150th Anniversary of Vaughan College
The modern ambition that is a Leicester tradition
In 1862 when the first class of students sat down in the Working Men’s Institute in Leicester’s Union Street (Vaughan College) little did they know that they were making the first tentative steps into what would become one of the key topics in educational debate today.
Lifelong learning has taken on a whole new world of importance as a changing and turbulent job market brings increasing numbers of adult learners back into higher education. But the values that the College was founded on 150 years ago could just as easily apply today.
David James Vaughan’s five years amid the turbulent streets of Whitechapel left an indelible mark on his character and when he returned to Leicester in 1860 to take up the position of vicar of St Martin’s he was eager to improve conditions and educational opportunities for the city’s working classes. The College which he eventually gave his name to taught basic literacy and arithmetic for those who had little formal schooling, literature, history, geography and philosophy offered at rates affordable at even the lowest wage.
When proposals were made for a new local University College in Leicester, it was only natural that the two organisations should work together. David Vaughan’s hope was that those working in the College should always realise that their purpose was to help their fellow citizens. With the same ideal the University of Leicester was therefore not born through the will of Government or an education authority, but out of voluntary commitment and a burning passion for a ‘people’s university’.
By 1929, Vaughan College had become the headquarters of the newly formed Department of Adult Education at the then University College Leicester where the ‘Vaughan Tradition’ would flourish. Just as major changes to the City of Leicester saw the College move to its permanent home at the Jewry Wall site, a constantly changing educational landscape has also seen the College’s ethos thrive and develop.
Its incorporation into the University’s Institute of Lifelong Learning in May 2000 reflects the University’s continued commitment to the provision of an extensive programme of high quality part-time courses for all, including degrees, foundation degrees and certificates.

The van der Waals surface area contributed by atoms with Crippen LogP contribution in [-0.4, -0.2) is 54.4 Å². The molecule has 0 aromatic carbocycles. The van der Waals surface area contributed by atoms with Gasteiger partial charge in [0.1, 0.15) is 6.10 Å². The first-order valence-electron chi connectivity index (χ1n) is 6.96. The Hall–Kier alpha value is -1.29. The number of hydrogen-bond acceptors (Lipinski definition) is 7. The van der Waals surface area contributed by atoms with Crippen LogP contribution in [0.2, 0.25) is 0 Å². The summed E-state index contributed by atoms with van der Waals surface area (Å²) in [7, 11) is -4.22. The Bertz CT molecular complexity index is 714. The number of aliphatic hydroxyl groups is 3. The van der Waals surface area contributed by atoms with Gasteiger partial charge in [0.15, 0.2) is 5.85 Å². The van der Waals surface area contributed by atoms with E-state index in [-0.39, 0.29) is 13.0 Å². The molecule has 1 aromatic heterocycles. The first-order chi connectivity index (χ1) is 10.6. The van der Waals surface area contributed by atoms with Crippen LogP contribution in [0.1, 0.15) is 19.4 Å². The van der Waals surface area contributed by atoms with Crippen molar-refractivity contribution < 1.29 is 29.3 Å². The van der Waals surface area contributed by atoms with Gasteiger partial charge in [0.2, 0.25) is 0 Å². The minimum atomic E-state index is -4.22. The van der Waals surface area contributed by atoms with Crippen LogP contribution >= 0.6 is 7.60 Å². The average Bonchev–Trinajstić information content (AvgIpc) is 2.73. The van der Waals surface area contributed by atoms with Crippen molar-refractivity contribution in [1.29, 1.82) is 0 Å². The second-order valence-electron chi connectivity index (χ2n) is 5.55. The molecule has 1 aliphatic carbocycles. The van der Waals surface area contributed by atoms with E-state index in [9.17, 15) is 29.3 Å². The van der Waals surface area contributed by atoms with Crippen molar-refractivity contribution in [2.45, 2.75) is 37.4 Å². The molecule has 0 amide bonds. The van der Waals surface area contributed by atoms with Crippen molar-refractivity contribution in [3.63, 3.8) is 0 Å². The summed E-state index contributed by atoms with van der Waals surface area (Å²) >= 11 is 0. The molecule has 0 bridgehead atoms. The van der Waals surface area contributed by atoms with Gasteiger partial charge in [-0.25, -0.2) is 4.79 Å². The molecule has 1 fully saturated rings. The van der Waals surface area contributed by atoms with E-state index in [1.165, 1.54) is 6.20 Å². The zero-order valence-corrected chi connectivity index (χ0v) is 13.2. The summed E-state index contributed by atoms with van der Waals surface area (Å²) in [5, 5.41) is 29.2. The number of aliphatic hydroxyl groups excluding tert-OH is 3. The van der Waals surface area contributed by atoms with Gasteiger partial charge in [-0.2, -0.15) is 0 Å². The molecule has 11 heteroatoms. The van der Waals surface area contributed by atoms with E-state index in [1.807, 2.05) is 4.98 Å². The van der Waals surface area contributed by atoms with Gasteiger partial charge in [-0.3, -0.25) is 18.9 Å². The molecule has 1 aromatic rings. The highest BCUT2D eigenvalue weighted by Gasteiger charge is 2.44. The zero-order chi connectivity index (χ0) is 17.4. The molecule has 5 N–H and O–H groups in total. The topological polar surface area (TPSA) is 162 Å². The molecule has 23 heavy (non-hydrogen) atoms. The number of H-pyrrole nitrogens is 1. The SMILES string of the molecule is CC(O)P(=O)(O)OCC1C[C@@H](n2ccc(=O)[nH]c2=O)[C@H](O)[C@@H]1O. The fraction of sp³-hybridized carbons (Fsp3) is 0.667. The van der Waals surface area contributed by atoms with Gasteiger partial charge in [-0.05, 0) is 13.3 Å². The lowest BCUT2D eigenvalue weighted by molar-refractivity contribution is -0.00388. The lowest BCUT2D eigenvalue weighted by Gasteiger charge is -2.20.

Dr Clive Marsh, Director of Learning and Teaching at the Institute of Lifelong Learning, said,
Today, the ideal of a higher education experience that benefits all regardless of background seems a modern ambition, but it has been a cornerstone of the University of Leicester’s philosophy inherited from the spirit of a City dedicated to improving opportunities for all its citizens.
Dr Marsh continues,
To mark the 150th anniversary of Vaughan College, a two-day event will take place from 2nd-3rd July, that will look at what Vaughan College has stood for, how ‘the Vaughan tradition’ now fits into current thinking, policy and practice and the place of adult education in contemporary society. It will act as a forerunner to the annual international conference of the Standing Conference on University Teaching and Research in the Education of Adults (SCUTREA) which will be hosted at the University of Leicester from 3rd–5th July.
New Courses for 2012
This year, the Institute of Lifelong Learning also introduces a revised programme which includes accredited short courses in humanities and arts and in management studies. These are ideal for people who wish to ease themselves into study before committing to a longer, more intensive course. Also new for this year is the Certificate in Humanities and Arts from which people can progress to the BA Humanities and Arts.
The University’s Vice-Chancellor, Professor Sir Robert Burgess, said,